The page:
During certain stages of my life, I remember thinking, am I am too old to make this big of a change. This thought has crossed my mind every decade from teens, twenties, thirties and even in my forties. At least now I can recognize that self-defeating thought and have learned from experience that it is never really true, it is only a belief.
I know I am not alone in my struggle to override the – I’m too old bomb – because I hear those very words come out of my students regularly. If it is not in reference to themselves, then it is in reference to their 10, 12, 15 or 19 year old horses as we begin the rehab process.
As always, I learn my greatest lessons from the horses directly, and overcoming the I’m too old bomb was no exception. So I share with you the story of a horse that is particularly inspiring. I’m sure it is no cosmic accident that her name is Grace.
The Story of Grace
Grace arrived at the horse rescue in early December 2010. She was in rough shape; almost skin and bones. Not only had she been nutritionally neglected, the vet estimated her age in her mid to late twenties and she had problems with her eyes that would cause her to slowly go blind. Did I mention that she also showed symptoms of Cushings disease? Grace was a horse that some people might have just put down or most would have put out to pasture for retirement.
But Grace caught the attention of a volunteer named Liz. Liz loved Grace’s sassy spirit and took Grace on as a personal project. Several times a week Liz would come to the barn spending time doing whatever Grace was capable of doing. This involved lots of grooming, hand grazing and gentle walks for the first few months. With Liz’s attention Grace began to put on weight and heal.
About 4-6 months after Grace’s arrival she was finally ready to do more than just hand walking. Liz and I worked together introducing Grace to the long reins, then the Balance Bands and even figured out how to do lunging and some liberty work with a mostly blind horse. Liz became Grace’s eyes while long-reining around the trails and coping with obstacles. Their bond became even stronger and Liz began sponsoring Grace, with the intention of one day taking her home.
Of course, along the way, Grace, Liz and I would run into those kind souls who would question what we were doing. Wouldn’t it be kinder to just put her out to pasture? Isn’t she too old to change? Someone would chime in, echoing my own past beliefs. But by now, I have finally had enough experience and enough success stories that I kept my mind open and helped Liz keep her mind open to the possibility that Grace could not only recover her health, but also be a riding horse. Even if Grace would never be strong enough to be ridden, we kept moving her in that direction for the sole purpose of restoring her health. Just throwing a horse out to pasture and feeding regularly does nothing to help restore fitness and health. The really ironic part of working at the horse rescue was that the volunteers (doing very physical work) were mostly retired people. Turning a horse out to pasture would be like sitting your aged parents down in front of the TV and just bringing them food. Not a nice life for someone’s sunset years.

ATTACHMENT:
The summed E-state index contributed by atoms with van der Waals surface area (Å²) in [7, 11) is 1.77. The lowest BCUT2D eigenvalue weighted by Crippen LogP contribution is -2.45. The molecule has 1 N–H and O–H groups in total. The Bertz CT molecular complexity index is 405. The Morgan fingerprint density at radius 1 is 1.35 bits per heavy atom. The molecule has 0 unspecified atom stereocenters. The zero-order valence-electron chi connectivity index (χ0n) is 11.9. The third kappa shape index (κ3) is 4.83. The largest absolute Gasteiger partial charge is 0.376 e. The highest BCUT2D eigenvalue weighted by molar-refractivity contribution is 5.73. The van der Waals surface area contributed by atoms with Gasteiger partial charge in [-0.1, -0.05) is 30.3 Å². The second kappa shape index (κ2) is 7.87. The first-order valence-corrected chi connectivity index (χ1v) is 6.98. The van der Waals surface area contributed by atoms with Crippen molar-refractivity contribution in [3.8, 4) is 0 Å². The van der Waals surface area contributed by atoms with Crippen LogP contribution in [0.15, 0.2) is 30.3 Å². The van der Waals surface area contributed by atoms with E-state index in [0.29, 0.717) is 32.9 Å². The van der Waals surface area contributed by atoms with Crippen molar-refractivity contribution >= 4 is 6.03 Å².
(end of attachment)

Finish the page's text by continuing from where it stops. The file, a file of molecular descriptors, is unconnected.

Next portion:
…Less than a year later… Grace not only was able to regain her weight, she had put on a substantial amount of muscle too. Her development was all with groundwork at this point and no riding.
The lesson for me was realizing that Grace herself never had the belief that she was too old or too far gone or too damaged to recover her health. She loved Liz and showed great enthusiasm during her work sessions. Was it hard for her? Yes! Grace struggled at times and got quite tired in a short amount of time during the early stages of work. But Liz stayed respectful and kept working with whatever Grace could do. To Liz’s credit, she also never got in a hurry to ride Grace. Her agenda was to help Grace through rehab and hopefully riding her one day would be the icing on the cake.
By just enjoying the journey and letting go of riding as the ultimate goal, both Liz and Grace got to enjoy every step of the process. For me, it was a beautiful thing to watch unfold.
I re-started Grace under saddle for Liz. A re-start is basic training, like starting a green horse under saddle, but is called a re-start because the horse had been ridden at some point. I spent the first ride teaching Grace how to stop and how to walk slowly instead of racing! The girl was fired up and feeling great. I only got to ride Grace about six times but even after just six rides Grace was able to balance well enough to offer a reasonably collected walk. She was holding a slower, more balanced walk for about 30 minutes and could have been trotting within another month or two.
Liz took over riding when she moved her to her new home continues to build strength in Grace through the groundwork. I am so very thrilled for Grace and Liz, in their new riding relationship!
Looking at Grace’s intake photo reminds me once again, it is never too late to get started. Sometimes just stepping onto the path of rehab, or the path of learning, yields results that exceed our greatest expectations.